Okay, so I don’t really remember my first mother’s day. My baby was 11 months old and for whatever reason, there’s a lot I don’t remember about those early years of motherhood.
What I do remember is, a short time after that, laughing bitterly while I told my friends the grim holiday placement schedule I got in the divorce.
“At least I have Mother’s Day,” I said.
A childless friend was quick to respond: “Wait, wouldn’t you want to do whatever you want to do on that day? Not necessarily parent if you’re not feeling it? Shouldn’t that be the ONE day you get to choose?”
Because I was with women who weren’t mothers, I dared to say it out loud. “Actually, yeah.” I remembered there was an article years ago that said what mothers really wanted on Mother’s Day was a stay at a hotel, all to themselves. They’d eat what they want, not poorly-made breakfast in bed.
It began to seem rather cruel that Mother’s Day was even on the holiday placement schedule. Father’s Day was, too, of course, as a given “dad” day. But as I will never stop saying, if and when you and your ex can speak to each other, you should make your own damn holiday arrangements. Chances are, you have a better idea of how your dynamic should work.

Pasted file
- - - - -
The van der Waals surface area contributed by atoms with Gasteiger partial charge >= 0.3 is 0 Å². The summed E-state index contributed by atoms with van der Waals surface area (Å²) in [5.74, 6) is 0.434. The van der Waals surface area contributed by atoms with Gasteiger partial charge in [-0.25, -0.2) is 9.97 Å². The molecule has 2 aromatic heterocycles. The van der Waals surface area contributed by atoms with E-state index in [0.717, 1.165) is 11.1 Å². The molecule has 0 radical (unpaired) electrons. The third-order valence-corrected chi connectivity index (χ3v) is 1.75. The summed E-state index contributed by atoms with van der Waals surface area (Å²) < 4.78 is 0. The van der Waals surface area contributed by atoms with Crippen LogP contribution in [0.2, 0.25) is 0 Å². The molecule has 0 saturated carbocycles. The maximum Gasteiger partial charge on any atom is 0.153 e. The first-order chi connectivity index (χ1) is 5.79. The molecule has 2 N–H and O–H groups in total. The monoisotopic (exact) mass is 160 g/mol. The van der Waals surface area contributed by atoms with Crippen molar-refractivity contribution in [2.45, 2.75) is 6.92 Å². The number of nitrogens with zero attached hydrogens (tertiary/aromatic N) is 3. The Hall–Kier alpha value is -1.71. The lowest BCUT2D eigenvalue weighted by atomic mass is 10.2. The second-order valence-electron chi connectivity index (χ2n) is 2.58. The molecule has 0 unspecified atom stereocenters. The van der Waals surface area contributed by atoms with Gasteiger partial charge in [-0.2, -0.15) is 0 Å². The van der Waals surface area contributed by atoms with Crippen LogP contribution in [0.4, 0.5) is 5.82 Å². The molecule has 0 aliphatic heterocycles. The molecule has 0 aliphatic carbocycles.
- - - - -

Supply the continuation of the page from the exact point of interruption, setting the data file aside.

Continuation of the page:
During that first Mother’s Day as a single mom I had flashes of resentment towards the whole thing. My ex, the Wisconsin Court System in general, the very mean judge in particular, and the patriarchy of course, always the patriarchy. For a day that started out as a plea by mothers to not have their children killed, Mother’s Day had taken a sinister turn, at least as far as I was concerned.
Now that I’ve hit my stride as a single parent, Mother’s Day has passed peacefully. My son and I go to Target and buy whatever he thinks Grandma would like, which is exactly what Grandma and my son do for me the day before. Some years, when we’re in a good period, I pick out a pair of Stuart Weitzamn shoes for my ex to get me from my son and he does. Other years I know it’s not worth asking. Some years my son is more generous (“it’s your day, Mamma!”) and other years the spirit isn’t in him (“but why can’t we do what I want?”). Every year, I’ve counted my blessings, whatever my mood was. I have the best mom and I’m the mom to the best son. What more could I ask for?
Actually, I have a list.
If I could ask for more, maybe on every other Mother’s Day, I’d chose a nap by myself in fresh white sheets knowing room service would be up with a cheese plate and a French 75 when I woke up.
But for now, I’ll take the Target candle, morning cuddles, and a resentment-free day.
Addendum, from Rory, age 7:
On your day Mama we should eat seven layer bars and wrestle.
Elizabeth Paulson is the co-founder and co-CEO of Divorcist.